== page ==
“You can be a great country if you have great goals. Our military presence abroad is a symbol of peace, brotherhood and confidence. How can you say Turkey should question its presence in Afghanistan? Those who have a broad vision should be proud of our military presence abroad,” Erdoğan said on Wednesday during his Justice and Development Party's (AK Party) parliamentary group meeting.
“Who will be there if not Turkish soldiers?” Erdoğan asked, adding that “everyone should act responsibly and conscientiously in order to avoid using the Afghanistan martyrs for political purposes.”
Last week's helicopter crash in Kabul left 12 Turkish soldiers and four Afghan civilians dead and kicked of a heated debate over the necessity of Turkey's presence in Afghanistan as part of the NATO-led peace mission. The crash was the deadliest in Afghanistan for NATO forces since August, when 30 American troops died when a Chinook helicopter was apparently shot down in Wardak province in the center of the country.
Opposition Nationalist Movement Party (MHP) leader Devlet Bahçeli said in a statement on Friday that the latest incident in Afghanistan, escalating violence in the war-torn country and the latest developments, which he described as “provocative,” all make it necessary to “reconsider our military presence there.”
Bahçeli continued his criticisms at his party's parliamentary group meeting on Wednesday.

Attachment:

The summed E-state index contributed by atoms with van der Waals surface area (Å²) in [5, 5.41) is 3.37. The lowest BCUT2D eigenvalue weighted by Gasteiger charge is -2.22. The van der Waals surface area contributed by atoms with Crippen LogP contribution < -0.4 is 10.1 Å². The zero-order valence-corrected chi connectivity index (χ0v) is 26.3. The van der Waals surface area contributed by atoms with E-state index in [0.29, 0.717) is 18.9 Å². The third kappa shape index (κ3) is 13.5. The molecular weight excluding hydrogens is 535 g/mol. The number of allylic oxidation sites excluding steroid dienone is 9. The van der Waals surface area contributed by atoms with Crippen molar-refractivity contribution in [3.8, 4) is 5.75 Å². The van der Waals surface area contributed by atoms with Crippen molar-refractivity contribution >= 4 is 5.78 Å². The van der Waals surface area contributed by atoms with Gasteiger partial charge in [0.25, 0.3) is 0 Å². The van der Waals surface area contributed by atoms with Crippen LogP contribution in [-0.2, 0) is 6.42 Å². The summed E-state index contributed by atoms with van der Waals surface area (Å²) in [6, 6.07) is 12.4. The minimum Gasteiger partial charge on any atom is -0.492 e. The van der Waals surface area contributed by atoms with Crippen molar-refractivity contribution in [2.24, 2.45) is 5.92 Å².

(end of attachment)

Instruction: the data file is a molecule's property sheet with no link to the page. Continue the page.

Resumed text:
“The Turkish military did not go to Afghanistan to legitimize the occupation [of Afghanistan]. … We already have many problems, it is meaningless to lose lives elsewhere,” he said.
The main opposition Republican People's Party (CHP) has also taken the crash as an opportunity to criticize the government for the Turkish mission in Afghanistan. “What are we doing in Afghanistan?” CHP leader Kemal Kılıçdaroğlu asked on Sunday. “You are saying that Turkey is a great state. Turkey is a great state, but you are a small prime minister,” Kılıçdaroğlu said on Wednesday at his party's meeting in Parliament in response to Erdoğan.
He also referred to a motion to allow US troops to open a northern front before the Iraqi war started, which was rejected by the Turkish Parliament on March 1, 2003. “If the March 1 motion had been passed, not 12 but maybe 12,000 Turkish martyrs would have been brought back to Turkey,” he continued.
CHP Aydın deputy Bülent Tezcan submitted a petition to Parliament, demanding Erdoğan answer a series of questions about the mission in Afghanistan, ranging from Turkish causalities so far to the ongoing investigation into the accident on Friday.
Turkey has about 1,800 troops in Afghanistan and leads NATO operations in Kabul province. The force has suffered relatively few casualties because of its noncombatant role. In 2009, two Turkish soldiers, one of them a colonel, were killed in a traffic accident in northern Afghanistan.